First Saturday of every month – 9:00am – 4:00pm
Upasika Daylong attendance is limited. Please read the following. You may contact us if you have further questions.
The term upasika means “one who sits close by,” and it has come to refer to lay people who join with the monastics in the practice of the Dhamma. In general usage it means a lay Buddhist who has taken refuge in the Triple Gem:
The Buddha – awakened one seeing/knowing clearly
The Dhamma – teachings pointing out the way
The Sangha – community, friends developing the way
Upasikas endeavor to live in accordance with the Five Precepts, the basic moral guidelines that encourage respect for life and property, responsibility in relationships, truthfulness in speech and the avoidance of states of consciousness that impair mindfulness.
How did it all start?
The idea first arose in the English Forest Sangha (now known as the Lay Buddhist Community of Amaravati) in 1994 during discussions between the monastic and lay communities. The establishing of an Upasika program was seen as a way to support a growing interest amongst members of the lay community wishing to deepen their practice in the context of lay life. As the Forest Sangha tradition spread to Northern California the Upasika training program began to take root on American soil and continues to this day with the strong support of many.
After a visit to our community by Ajahn Pasanno in the fall of 2005 a few members of the Portland Friends of the Dhamma inquired about establishing an Upasika training program in our home town. With the blessings of both Ajahn’s Pasanno and Amaro our first Upasika daylong was held in December of that year, increasing the number of Upasika’s in the United States by a cool dozen.
What constitutes the Portland Training?
Recognizing the difficulty of maintaining individual practice in the world, Upasika Training:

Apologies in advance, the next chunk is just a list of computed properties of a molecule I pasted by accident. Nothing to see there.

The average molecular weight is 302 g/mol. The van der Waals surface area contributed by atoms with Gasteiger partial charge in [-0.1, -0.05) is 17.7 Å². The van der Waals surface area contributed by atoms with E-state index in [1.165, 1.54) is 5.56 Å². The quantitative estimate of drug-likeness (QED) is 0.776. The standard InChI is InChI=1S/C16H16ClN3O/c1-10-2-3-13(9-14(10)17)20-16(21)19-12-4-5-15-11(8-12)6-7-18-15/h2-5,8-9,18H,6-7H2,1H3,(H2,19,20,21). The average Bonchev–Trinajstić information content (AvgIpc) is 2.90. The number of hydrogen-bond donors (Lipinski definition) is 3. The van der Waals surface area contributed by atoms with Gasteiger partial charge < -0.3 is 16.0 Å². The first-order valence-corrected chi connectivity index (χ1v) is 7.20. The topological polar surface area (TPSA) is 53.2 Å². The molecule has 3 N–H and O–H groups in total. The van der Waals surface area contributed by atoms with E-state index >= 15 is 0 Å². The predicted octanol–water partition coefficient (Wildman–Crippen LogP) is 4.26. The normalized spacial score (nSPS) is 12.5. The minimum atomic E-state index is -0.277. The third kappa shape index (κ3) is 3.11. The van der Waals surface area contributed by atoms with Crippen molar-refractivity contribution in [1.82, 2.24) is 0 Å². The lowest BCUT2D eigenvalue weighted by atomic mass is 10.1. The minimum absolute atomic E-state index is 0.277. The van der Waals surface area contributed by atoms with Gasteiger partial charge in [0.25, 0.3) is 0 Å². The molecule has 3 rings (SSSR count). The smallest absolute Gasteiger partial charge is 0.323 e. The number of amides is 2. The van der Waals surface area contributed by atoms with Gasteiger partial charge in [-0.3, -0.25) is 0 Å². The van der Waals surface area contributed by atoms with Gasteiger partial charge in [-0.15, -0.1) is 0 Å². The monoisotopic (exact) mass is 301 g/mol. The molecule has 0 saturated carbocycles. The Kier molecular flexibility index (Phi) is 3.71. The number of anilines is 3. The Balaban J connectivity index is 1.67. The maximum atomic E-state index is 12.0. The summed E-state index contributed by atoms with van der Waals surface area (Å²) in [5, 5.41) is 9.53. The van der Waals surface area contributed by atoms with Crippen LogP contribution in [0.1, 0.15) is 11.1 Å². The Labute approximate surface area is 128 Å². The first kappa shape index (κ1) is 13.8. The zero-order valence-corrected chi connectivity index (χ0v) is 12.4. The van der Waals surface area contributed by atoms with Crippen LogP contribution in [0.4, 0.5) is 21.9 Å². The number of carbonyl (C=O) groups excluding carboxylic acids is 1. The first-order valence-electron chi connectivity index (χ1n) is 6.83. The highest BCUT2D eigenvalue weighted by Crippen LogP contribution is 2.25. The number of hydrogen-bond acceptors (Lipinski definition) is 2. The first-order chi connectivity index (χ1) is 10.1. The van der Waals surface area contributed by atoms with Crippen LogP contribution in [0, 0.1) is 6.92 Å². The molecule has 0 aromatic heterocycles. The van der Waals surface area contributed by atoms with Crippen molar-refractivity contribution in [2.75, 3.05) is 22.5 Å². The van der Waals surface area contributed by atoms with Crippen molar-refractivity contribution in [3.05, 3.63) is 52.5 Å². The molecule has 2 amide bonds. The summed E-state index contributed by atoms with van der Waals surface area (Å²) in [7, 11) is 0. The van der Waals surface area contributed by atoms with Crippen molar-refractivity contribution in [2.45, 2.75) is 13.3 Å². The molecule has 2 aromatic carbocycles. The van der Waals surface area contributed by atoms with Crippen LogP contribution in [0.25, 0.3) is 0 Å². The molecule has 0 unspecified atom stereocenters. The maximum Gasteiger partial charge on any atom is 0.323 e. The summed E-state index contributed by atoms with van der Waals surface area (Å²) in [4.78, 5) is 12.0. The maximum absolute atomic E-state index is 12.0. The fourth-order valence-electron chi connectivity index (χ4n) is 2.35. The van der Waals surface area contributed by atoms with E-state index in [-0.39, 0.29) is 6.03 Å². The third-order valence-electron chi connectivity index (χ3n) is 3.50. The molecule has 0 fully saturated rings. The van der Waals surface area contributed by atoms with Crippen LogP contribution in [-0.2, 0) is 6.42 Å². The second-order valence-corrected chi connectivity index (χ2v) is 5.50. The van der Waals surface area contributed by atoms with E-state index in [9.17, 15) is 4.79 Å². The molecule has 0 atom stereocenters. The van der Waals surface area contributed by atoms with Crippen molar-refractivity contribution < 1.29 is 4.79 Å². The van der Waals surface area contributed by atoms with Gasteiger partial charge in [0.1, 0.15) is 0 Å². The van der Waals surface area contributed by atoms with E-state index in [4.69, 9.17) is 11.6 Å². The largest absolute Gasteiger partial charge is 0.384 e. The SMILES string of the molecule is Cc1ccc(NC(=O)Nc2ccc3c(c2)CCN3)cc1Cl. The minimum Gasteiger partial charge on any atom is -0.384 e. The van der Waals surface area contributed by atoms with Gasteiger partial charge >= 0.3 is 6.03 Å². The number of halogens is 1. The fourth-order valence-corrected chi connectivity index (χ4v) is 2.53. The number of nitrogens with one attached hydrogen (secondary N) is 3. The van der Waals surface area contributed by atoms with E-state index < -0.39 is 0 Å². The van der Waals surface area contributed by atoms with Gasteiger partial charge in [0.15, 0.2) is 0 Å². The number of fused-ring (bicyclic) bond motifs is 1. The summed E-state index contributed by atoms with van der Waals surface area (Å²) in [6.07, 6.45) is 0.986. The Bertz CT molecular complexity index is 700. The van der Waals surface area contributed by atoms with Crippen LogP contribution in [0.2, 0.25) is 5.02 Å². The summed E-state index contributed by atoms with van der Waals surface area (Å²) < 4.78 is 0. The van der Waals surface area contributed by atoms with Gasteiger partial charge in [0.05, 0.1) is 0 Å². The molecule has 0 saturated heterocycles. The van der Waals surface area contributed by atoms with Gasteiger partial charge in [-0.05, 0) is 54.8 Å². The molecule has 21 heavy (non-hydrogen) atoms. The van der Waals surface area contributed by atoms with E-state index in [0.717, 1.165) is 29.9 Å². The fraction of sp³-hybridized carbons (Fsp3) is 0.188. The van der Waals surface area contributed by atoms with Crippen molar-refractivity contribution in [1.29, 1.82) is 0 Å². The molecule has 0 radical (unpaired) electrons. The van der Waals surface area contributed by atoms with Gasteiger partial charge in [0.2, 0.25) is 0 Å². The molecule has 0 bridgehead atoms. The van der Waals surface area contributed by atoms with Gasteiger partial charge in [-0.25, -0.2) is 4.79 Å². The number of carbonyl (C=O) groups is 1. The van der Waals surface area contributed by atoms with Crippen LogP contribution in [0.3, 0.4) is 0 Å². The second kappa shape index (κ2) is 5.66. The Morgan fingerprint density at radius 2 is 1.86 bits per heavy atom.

Supports individual practice
Provides settings for developing experiential understanding of the Dhamma
Encourages contact with the monastic Sangha and like-minded people
With the help of the following basic guidelines:
To live by The Three Refuges and Five Precepts
- To cultivate a daily meditation practice
To attend regular gatherings at PFoD with other Upasikas
To respectfully acknowledge the Uposatha
To go on a retreat in the style of this monastic tradition at least once a year
- To attend teachings at PFoD with the monastics of this tradition
To support the PFoD community and it’s visiting monastic communities according to one’s means
To keep the guidelines for three consecutive months or to complete a 6 week Upasika Training course before attending an Upasika Daylong.
To attend the Upasika Daylongs as regularly as possible and renew the Refuges and Precepts monthly
How strictly are these guidelines observed?
Individual circumstances in lay life vary. Following the guidelines is encouraged to help maintain a commitment that can develop one’s practice and deepen insight and compassion. The guidelines are not enforced externally. Rather, they reflect a desire to practice that comes from within, supported by a shared commitment with like-minded friends.
Does the Upasika Program in Portland differ in any way to the Upasika Program at Abhayagiri Monastery?
The Upasika Program in Portland supports those interested in deepening and/or exploring a commitment to the Buddha’s teachings as expressed through Thai Forest Monastic community of the Ajahn Chah/Abhayagiri/Pacific Hermitage Sangha. Due to nearness of location, our intention for contact with the monastics is focused on those living and teaching at the Pacific Hermitage. Upasikas are encouraged to frequent the Hermitage as well as attend their teachings here at PFoD every third Friday of most months (see calendar for exact dates).
Do I have to take the Refuges and Precepts formally to participate in events?
Yes. Upasika daylongs are for those making at least a four month commitment. Once a year we will be traveling down as a group to join the ‘Upasika Renewal Day‘ at Abhayagiri where we can, if so choosing, commit to the precepts for one year.
How often does the Upasika Portland Program gather and what takes place?
We gather for a daylong of meditation and study once a month. An example schedule can be found below.
Does it cost anything?
There is no monetary fee to participate. This program, like our center, is completely supported through the goodwill and generosity of those so inspired. We are deeply grateful for any means of support you may offer and recognize we cannot sustain these offerings without your generosity.
Example Upasika Daylong Schedule
The first half of the day, including meal break, is in noble silence.
9:00am – 11:00am: Full Puja service, taking of the Refuges and Precepts, guided meditation, walking meditation, break
11:30am – 12:30pm: Potluck meal
12:30pm – 1:00pm: Clean up, optional meditation/study
1:00pm – 3:30: Reflections, Sharing and Break
3:30pm – 4:00: Work Practice and Closing Chant